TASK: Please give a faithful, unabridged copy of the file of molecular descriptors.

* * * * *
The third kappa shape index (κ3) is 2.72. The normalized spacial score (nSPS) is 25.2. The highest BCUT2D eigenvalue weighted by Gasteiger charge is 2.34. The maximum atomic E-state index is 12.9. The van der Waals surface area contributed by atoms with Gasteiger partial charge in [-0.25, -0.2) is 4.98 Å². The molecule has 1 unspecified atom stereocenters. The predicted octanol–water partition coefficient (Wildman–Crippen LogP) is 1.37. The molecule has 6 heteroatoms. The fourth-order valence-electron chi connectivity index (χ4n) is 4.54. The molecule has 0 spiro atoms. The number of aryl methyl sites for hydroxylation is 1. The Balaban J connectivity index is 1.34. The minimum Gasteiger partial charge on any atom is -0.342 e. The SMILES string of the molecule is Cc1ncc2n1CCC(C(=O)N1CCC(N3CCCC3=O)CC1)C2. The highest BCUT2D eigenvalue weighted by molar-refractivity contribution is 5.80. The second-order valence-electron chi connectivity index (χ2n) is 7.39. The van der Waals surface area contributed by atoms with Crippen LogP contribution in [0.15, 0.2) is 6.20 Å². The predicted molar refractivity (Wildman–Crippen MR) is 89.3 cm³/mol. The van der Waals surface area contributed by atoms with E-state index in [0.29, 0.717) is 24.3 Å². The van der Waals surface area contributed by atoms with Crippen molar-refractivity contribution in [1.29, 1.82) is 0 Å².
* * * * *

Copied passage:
The third kappa shape index (κ3) is 2.72. The normalized spacial score (nSPS) is 25.2. The highest BCUT2D eigenvalue weighted by Gasteiger charge is 2.34. The maximum atomic E-state index is 12.9. The van der Waals surface area contributed by atoms with Gasteiger partial charge in [-0.25, -0.2) is 4.98 Å². The molecule has 1 unspecified atom stereocenters. The predicted octanol–water partition coefficient (Wildman–Crippen LogP) is 1.37. The molecule has 6 heteroatoms. The fourth-order valence-electron chi connectivity index (χ4n) is 4.54. The molecule has 0 spiro atoms. The number of aryl methyl sites for hydroxylation is 1. The Balaban J connectivity index is 1.34. The minimum Gasteiger partial charge on any atom is -0.342 e. The SMILES string of the molecule is Cc1ncc2n1CCC(C(=O)N1CCC(N3CCCC3=O)CC1)C2. The highest BCUT2D eigenvalue weighted by molar-refractivity contribution is 5.80. The second-order valence-electron chi connectivity index (χ2n) is 7.39. The van der Waals surface area contributed by atoms with Crippen LogP contribution in [0.15, 0.2) is 6.20 Å². The predicted molar refractivity (Wildman–Crippen MR) is 89.3 cm³/mol. The van der Waals surface area contributed by atoms with E-state index in [0.29, 0.717) is 24.3 Å². The van der Waals surface area contributed by atoms with Crippen molar-refractivity contribution in [1.29, 1.82) is 0 Å².